The Psychology of Burn-Out Behaviour

By January 27, 2007 February 9th, 2017 General

Burn out is formally defined as a state of physical, emotional and mental exhaustion caused by long-term involvement in situations that are emotionally demanding. Burn-out is accompanied by an array of symptoms including physical depletion, feelings of helplessness and hopelessness, disillusionment of a negative self concept and negative attitudes towards work, people involved in work and life itself.

A simple test developed to detect “burn out” can help to identify this malady that affects highly motivated and idealistic people.

  • Are you working more now and enjoying it less (on the job, in the marriage, in friendship)?
  • Do you find it difficult to confide in others?
  • Must you force yourself to do routine things?
  • Are you listless, bored, constantly seeking excitement?
  • Would you rather be somewhere else? Doing something else – with someone else?
  • Do you drink more than you used to?
  • Do you need a tranquillizer to face the day? A sleeping pill to get through the night?
  • Are you resigned about your future?
  • Is your need for a particular crutch increasing? (smoking, eating, nail-biting, drinking).

If your answers to half of these questions are “yes”, you may be headed for trouble.

Tragically, burn-out strikes precisely those individuals who had once been among the most idealistic and enthusiastic persons. Empirical research has discovered over and over again that in order to burn-out, a person needs to have been on “fire” at one time. It follows, then, that one of the great costs of burn-out is the diminution of the effective service of the very best people in a given profession or a given family.

The root cause of burn-out lies in our existential need to believe that our lives are meaningful, that the things we do are useful and important to the society we live in. Burn-out has three components:

  • physical exhaustion
  • emotion exhaustion
  • mental exhaustion

Physical exhaustion is characterized by low energy, chronic fatigue, and weakness. People in the process of burn-out report accident proneness, increased susceptibility to illness, nagging colds, headaches, muscle tension in shoulders and neck, back pains and psychosomatic complaints. It must be pointed out that many people attempt to combat burn-out by physical and chemical means such as barbiturates, tranquillizers, hallucinogens, cigarettes, and alcohol.

Emotional exhaustion involves primarily feelings of helplessness, hopelessness and entrapment. In extreme case, these feelings can lead to emotional breakdown, depression or serious thoughts about suicide. It may cause incessant, uncontrollable crying leading to paralysing depression.

Mental exhaustion is characterized by the development of negative attitude towards oneself, work and life itself.

Burn-out people develop negative attitude towards others. Dehumanization is defined as a decreased awareness of others and a loss of humanity in interpersonal interactions. Burned out professionals may come to see their clients as aggregates of problems rather than as individuals. Symptoms of negativism, cynicism, authoritarianism and a tendency to be inflexible have been noted in burned out patients. They arrive late for work, leave early, extend work breaks or avoid work entirely. In other words, they develop an “I don’t give a damn” attitude.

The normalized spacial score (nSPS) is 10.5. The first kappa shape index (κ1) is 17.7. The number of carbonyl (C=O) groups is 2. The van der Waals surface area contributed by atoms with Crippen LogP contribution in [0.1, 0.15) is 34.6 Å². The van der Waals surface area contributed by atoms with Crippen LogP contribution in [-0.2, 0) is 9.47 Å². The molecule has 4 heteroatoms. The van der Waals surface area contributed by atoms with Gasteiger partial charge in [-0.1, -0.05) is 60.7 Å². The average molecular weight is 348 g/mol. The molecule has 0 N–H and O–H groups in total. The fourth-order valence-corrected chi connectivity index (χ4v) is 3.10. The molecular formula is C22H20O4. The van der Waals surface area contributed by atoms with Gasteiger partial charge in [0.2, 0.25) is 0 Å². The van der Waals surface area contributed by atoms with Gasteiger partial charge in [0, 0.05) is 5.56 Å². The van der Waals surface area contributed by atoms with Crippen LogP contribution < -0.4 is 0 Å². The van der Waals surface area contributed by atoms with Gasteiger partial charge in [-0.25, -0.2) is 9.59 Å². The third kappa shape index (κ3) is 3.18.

Burn-out Prevention and Recovery

Dr. Herbert J. Fruedenberg, a noted psychologist, has suggested the following for burn-out prevention and recovery:

  • Stop denying. Listen to the wisdom of your body. Begin to freely admit the stress and pressures which have manifested physically, mentally and emotionally.
  • Avoid isolation. Do not do anything alone. Develop or renew intimacies with friends and loved ones. Closeness not only brings new insight, but also is anathema to agitation and depression.
  • Change your circumstances. If your job, your relationship, a situation or person is dragging you under, try to alter the circumstances.
  • Diminish intensity in your life. Pinpoint those areas or aspects which summoned up the most concentrated intensity and work toward alleviating that pressure.
  • Stop over-nurturing. If you routinely take on other people’s problems and responsibilities, learn to gracefully disengage. Try to get some nurturing for yourself.
  • Learn to say “no”. This means refusing additional requests or demands on your time and emotions.
  • Begin to back off and detach. Learn to delegate, not only at work, but also at home and with friends.
  • Re-assess your values. Try to sort out the meaningful values from the temporary and fleeting, the essential from the unessential. You will conserve energy and time and begin to feel more centred.
  • Learn to pace yourself. Try to take life in moderation. You only have so much energy available. Ascertain what is needed in your life, then begin to balance work with love, pleasure and relaxation.
  • Take care of your body. Don’t skip meals, abuse yourself with rigid diets, disregard your need for sleep. Take care of yourself nutritionally.
  • Diminish worry and anxiety. Try to keep worry to the minimum. You will have a better grip on your situation if you spend less time worrying and more time taking care of your real needs.
  • Keep your sense of humour. Begin to bring new and happy moments into your life. Very few people burn-out when they are having fun.

For more information please contact Dr. S.S. Sodhi, Ph.D., Registered Psychologist at Roth Associates in Psychology and Counselling.

Author Sid Sodhi

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